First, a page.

We think and see things differently
by Bob Hughes
Prime Minister Jacinda Ardern will declare a climate emergency this week and The Gisborne Herald is running an online poll on whether we approve. I shouldn’t be surprised that approval is running at a measly third of the vote, especially with our district councillors bucking the nationwide trend by refusing to declare one.
I also don’t think it’s too long a bow to draw a link with the 25 percent who voted for climate change denier-in-chief Trump against Biden in a Herald poll three weeks ago. Claiming climate change is a hoax and withdrawing from the Paris accord were Trump at his worst, yet he still netted 47 percent of presidential votes in the US.
Donald Trump has many hero worshippers here. Even prior to gaining the White House, his supporters were busying me on this page, and in the street, at community functions and elsewhere. Recently an adversary taunted me by producing his Trump “Make America Great Again” hat. But the biggest shock came while innocently attending a local church, to suffer a praising of Donald Trump as a man of God and saviour sent to make America, and the world, great again.
In my September 2017 “Left and right wings, same bird” column, I quoted the Collins dictionary description of capitalism as an economics-focused political system. I mentioned that both America’s Republican and Democrat parties considered leftism and socialism to be dirty words; that since the fall of the first Labour government in 1949, New Zealand’s two main political parties had embraced capitalism (Labour to a lesser extent); and that the market economy is now the driving force here, with successive governments tinkering with social welfare policies until they are shadows of the originals.
Last year while in Waikato Hospital undergoing a vascular procedure I suffered a stroke, resulting in a visual disorder called homony hemianopia. I need to take more than a glance now to perceive all before me. Without care, I can miss the obvious and also, without realising it, can draw my own picture of what’s missing by filling the gaps from my own imagination.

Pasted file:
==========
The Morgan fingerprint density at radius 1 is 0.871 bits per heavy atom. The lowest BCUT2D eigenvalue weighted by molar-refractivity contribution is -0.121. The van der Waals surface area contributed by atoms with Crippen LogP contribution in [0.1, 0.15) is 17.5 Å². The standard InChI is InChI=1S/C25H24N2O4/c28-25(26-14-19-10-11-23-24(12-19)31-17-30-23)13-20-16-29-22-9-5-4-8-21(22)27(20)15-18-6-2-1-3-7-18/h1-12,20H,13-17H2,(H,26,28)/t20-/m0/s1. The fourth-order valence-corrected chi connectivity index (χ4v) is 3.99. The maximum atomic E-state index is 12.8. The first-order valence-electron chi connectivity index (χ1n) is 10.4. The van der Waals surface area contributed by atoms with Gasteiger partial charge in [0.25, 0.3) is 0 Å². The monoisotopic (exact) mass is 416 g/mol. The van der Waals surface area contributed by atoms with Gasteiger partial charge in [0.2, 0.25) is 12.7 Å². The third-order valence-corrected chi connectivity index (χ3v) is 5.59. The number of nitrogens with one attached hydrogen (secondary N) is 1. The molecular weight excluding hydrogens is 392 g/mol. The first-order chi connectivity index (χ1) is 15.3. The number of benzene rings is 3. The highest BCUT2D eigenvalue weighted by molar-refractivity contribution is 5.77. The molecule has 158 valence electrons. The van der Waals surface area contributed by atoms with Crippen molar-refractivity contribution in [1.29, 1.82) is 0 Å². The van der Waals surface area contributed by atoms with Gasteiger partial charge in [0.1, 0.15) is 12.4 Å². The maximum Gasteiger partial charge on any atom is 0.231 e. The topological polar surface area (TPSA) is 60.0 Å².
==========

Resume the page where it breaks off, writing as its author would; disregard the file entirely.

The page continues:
From the recovery-ward window after my operation, Hamilton was strangely different from the view I had seen from a similar perspective the day before. The bustling city and goings-on was within my scope of vision, but strangely I had to seek out the peaceful Hamilton lake and wildlife, which were plain to see the day before.
Had a reverse aspect of the image presented itself, most likely I would have seen the lake and natural surroundings in clear view, and the city and goings-on outside my normal scope.
I know a hemi-visual defect isn’t necessary for one-sided views and blind spots.
For example, several times since retirement I’ve been bowled off my push bike by motorists who clamed not to have seen me.
Also, it’s quite clear to me that capitalist-style market economies push consumerism, and direct our minds to ignore the inconvenient and accept their one-sided views. This trend, in its extremity, could explain why after such an abysmal showing as president, Donald Trump should still net 47 percent of the American vote, and a 25 percent approval rating against Biden in your poll here.
I admit to being polarised myself over my concern for the plight of the planet, and the threat of civilisation collapse, extinction and all.
Honestly, though, it could be my visual hemi-defect that makes me try to see from the other side, to gain clarity.
Thanks again for your polls. This is my response to these two recent ones; hopefully it stimulates deeper thinking among readers.